Is “good” cholesterol always good?

Is "good" cholesterol always good?

Do you want me to make you some fried pork rinds? A piece of ham? / Or do you prefer fried chicken, honey? / No, chicharrón, your chicken and your ham are very tasty. / But none of that right now, darling.

Of course, the social network TikTok turned this song viral Cholesterol. And it’s because if its author Fito Olivares won the fight with cholesterol, so can we.

We may not understand the values ​​that blood tests show us, but we know that there are two numbers to pay attention to: “good” cholesterol (HDL) and “bad” cholesterol (LDL). But why do we call them that? Is the assignment of roles that clear? Let’s go in parts.

The double face of an essential lipid

Cholesterol is a lipid (fat) present in all cells of the body and essential for the body. Among other things, it is a precursor of bile acids (necessary for food digestion), sex hormones (testosterone in men, progesterone and estrogen in women) and thyroid hormones.

Although the majority is synthesized in the liver, it is also obtained by consuming foods such as eggs, red meat or dairy products.

And now let’s get acquainted with both adepts of the match. On one side of the ring we have HDL, from English high density lipoprotein (high density lipoprotein). We call it “good” cholesterol because it transports cholesterol from other parts of the body back to the liver to be eliminated. For this reason, high levels of HDL are associated with a protective effect against cardiovascular disease.

On the opposite side of the quadrilateral LDL –of low density lipoprotein (low-density lipoprotein) – is classified as “bad” because its excess accumulates in the arteries and forms atherosclerotic plaques. If these plaques settle in the arteries of the heart, they can cause angina pectoris or heart attacks, and if they accumulate in the arteries of the brain, they can cause strokes.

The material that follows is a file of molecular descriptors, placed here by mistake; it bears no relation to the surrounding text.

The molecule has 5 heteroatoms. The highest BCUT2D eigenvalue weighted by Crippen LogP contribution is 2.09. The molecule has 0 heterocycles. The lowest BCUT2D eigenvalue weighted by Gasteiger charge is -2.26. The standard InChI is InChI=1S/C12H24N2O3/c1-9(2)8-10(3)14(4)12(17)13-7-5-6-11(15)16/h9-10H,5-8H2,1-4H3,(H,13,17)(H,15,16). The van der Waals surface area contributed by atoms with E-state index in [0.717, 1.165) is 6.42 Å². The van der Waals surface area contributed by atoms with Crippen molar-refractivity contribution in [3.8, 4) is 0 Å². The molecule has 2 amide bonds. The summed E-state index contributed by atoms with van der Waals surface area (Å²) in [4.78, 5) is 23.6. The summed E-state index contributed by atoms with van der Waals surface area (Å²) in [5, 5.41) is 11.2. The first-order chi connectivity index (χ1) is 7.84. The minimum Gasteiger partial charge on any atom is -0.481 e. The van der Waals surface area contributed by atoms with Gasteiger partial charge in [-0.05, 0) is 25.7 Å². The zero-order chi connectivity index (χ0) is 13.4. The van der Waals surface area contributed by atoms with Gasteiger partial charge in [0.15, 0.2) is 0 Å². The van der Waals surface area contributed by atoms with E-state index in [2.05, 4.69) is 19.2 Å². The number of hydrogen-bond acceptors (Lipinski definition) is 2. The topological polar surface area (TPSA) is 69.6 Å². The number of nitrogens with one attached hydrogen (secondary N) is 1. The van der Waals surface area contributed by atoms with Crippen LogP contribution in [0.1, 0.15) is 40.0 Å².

A little joke with how they told Spanish actor Javier Cámar in a famous TV spot about a dairy product that claimed to lower “bad” cholesterol levels.

Right on

Until now, studies have been unanimous on this point: lowering LDL and increasing HDL reduces cardiovascular risk.

According to the Spanish Heart Foundation, in people without cardiovascular disease or risk factors, normal values ​​for LDL would be below 160 mg/dL and HDL above 40 mg/dL.

A good option to follow these recommendations is to practice the Mediterranean diet. In addition, this type of diet, based on the consumption of fruits, vegetables and healthy fats, is estimated to increase HDL, or “good” cholesterol, by 10%.

Script twist: when “good” turns “bad”

However, new studies cast some doubt on the “goodness” of HDL. Or at least they limit it.

According to the results of these studies, levels above 80 mg/dL not only do not reduce the risk of cardiovascular disease, but rather increase it. Other body systems can also be affected: a study conducted in Australia found that a population with high levels of HDL had a 33% higher risk of bone fractures.

The mechanism that produces these effects is not clear, but two possible options are on the table:

  • On the one hand, it is believed that the molecular structure of HDL is modified and prevents the elimination of excess cholesterol from the body when it has high levels.

  • On the other hand, it can happen that in very high amounts the total amount of cholesterol – the sum of HDL and LDL – reaches the risk zone.

Is there any way to control it?

But beware, skyrocketing HDL cholesterol is rare (less than 7% of the population experiences it) and extremely rare just for a healthy lifestyle. There are organic pathologies such as hyperthyroidism, alcoholism or cirrhosis, candidates for its production.

In addition, the latest studies link high HDL levels to an increased risk of cardiovascular death in men, but not in women without coronary artery disease. Will estrogen be a protective factor?

To counter the decades of evidence confirming an inverse relationship between HDL cholesterol and cardiovascular disease risk, we need much more research and future clinical practice guidelines if they consider this to act.

There is little we can do individually to control our HDL numbers. While the science advances, let’s continue to work to keep LDL levels low with a Mediterranean diet, a healthy lifestyle, and keeping “bad” cholesterol-lowering drugs (lipid-lowering agents) on the market. ranking of the 10 most commonly prescribed drugs in the world.

#good #cholesterol #good

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